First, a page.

Why Anthropology Matters So Little to the Legal Curriculum
Does anthropology matter to law? At first sight, this question might seem redundant: of course, anthropology matters to law, and it does so a great deal. Anthropologists have made important contributions to legal debates. Legal anthropology is a thriving sub-discipline, encompassing an ever-increasing range of topics, from long-standing concerns with customary law and legal culture to areas that have historically been left to lawyers, including corporate law and financial regulation. Anthropology’s relevance to law is also reflected in the world of legal practice. Some anthropologists act as cultural experts in, while others have challenged the workings of, particular legal regimes, including with respect to immigration law and social welfare.
Runaway Brides, Orthodox Missionaries, and the Construction of Empire among the Buriats, 1870s–1917
Jesse D. Murray
This article revisits the trope of the runaway bride, a popular means of narrating the conversion to Orthodoxy of Buriat women during the nineteenth century that depicted women's conversions as pragmatic and lacking religious meaning. Using petitions and memoranda from church archives, Murray finds that encounters between Buriats and missionaries over the conversion and remarriage of Buriat women served as a powerful means of incorporating the Buriats into the Russian Empire by producing new, imperially shaped possibilities for Buriat self-definition. Women seeking conversion and remarriage utilized conceptions about women's individual rights within marriage based in discourses about marriage and patriarchy then widespread in central Russia. Men contesting the remarriage of wives and daughters treated Buriat custom as a formally sanctioned branch of imperial law, transforming flexible custom into codified, inflexible customary law.
Silke von Lewinski
The possible protection of indigenous cultural expressions has reemerged as a topic in international debates in recent years. This article provides a legal perspective on the topic. Existing copyright and neighboring right laws do not apply to such cultural expressions per se, since they do not fulfill the relevant criteria of protection. However, indirect protection is granted to those who record indigenous expressions onto phonograms, films, and photographs, and for those who collect or perform indigenous cultural expressions. Protection concerning authenticity is possible by way of trademarks (in particular collective marks and certification marks) and geographical indications. Particular rules about unfair competition may protect against the disclosure of confidential information. Works based on traditional cultural expressions are regularly protected by copyright. Following early (unsuccessful) attempts for international protection of traditional cultural expressions per se, new ways are currently being developed including sui generis protection regimes which integrate customary laws and practices. Any successful solution will have to be based on better mutual interest and understanding between indigenous peoples and Western users.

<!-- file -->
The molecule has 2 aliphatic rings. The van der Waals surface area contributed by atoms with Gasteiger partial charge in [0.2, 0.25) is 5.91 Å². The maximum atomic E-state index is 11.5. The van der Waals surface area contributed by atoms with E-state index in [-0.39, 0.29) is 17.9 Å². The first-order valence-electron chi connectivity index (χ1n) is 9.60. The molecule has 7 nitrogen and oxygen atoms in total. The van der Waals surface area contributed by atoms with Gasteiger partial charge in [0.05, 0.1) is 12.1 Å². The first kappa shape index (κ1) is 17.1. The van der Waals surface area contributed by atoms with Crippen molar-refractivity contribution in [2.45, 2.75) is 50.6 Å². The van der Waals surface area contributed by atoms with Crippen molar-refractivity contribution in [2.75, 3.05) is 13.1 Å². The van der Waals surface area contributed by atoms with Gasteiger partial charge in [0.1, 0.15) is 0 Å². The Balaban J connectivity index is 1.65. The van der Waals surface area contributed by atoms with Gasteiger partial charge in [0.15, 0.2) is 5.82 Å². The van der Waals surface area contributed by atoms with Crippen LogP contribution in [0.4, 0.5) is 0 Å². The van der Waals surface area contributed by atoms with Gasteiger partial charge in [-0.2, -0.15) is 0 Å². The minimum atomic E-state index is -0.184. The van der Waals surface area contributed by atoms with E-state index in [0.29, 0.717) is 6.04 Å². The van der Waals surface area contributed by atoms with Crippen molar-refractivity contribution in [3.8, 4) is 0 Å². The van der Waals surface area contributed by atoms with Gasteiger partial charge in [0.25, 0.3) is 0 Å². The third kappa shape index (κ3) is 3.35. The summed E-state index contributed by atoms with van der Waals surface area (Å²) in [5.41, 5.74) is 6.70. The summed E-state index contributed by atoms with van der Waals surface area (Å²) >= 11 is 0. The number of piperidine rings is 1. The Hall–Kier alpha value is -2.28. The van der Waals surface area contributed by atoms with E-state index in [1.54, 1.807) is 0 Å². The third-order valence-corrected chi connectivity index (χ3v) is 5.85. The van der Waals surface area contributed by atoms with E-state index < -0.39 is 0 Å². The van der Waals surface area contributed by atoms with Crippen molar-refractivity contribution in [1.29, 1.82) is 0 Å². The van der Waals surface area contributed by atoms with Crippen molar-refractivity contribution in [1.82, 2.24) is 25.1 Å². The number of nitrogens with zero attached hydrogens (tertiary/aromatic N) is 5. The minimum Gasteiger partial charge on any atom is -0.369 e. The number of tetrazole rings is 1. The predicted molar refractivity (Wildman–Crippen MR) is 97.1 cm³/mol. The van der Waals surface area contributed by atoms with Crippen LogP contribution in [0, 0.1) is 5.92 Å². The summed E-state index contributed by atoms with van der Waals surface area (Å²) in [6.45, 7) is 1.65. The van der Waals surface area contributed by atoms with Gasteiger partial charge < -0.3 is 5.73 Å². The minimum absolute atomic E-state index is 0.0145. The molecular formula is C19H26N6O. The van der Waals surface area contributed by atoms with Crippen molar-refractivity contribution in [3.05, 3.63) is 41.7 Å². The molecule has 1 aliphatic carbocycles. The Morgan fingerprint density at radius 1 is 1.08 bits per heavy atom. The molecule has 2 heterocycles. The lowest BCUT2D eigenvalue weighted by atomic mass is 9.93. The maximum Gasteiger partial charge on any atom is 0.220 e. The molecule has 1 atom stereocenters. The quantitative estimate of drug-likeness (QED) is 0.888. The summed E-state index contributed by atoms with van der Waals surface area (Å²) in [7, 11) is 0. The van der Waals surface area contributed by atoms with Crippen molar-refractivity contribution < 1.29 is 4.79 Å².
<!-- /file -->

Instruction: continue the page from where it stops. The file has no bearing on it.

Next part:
Adrian Albano, Els van Dongen, and Shinya Takeda
The Philippines is one of the many countries that currently acknowledge the presence of indigenous peoples (IPs) within their territories. This acknowledgment often comes with a formal recognition of the rights of IPs, including the right to practice their customary laws. Because of the equal existence of overarching state laws, this formally leads to a situation of legal pluralism for IPs. For many forest conservation advocates, legal pluralism for IPs, particularly with regard to land ownership and forest management, is expected to help conserve forests. This expectation, however, is founded on the erroneous assumption that the traditional land use of IPs is nondestructive and that traditional land ownership is communal. Using a relatively long historical perspective, this article demonstrates that these assumptions do not apply to the Kalanguya of Tinoc, the Philippines. In contrast to the notion of IPs being market-averse, this article further demonstrates that many Kalanguya have been and remain “capitalists”. The article favors the inclusion of a market-based forest conservation policy, which is arguably consistent with the reality of value pluralism.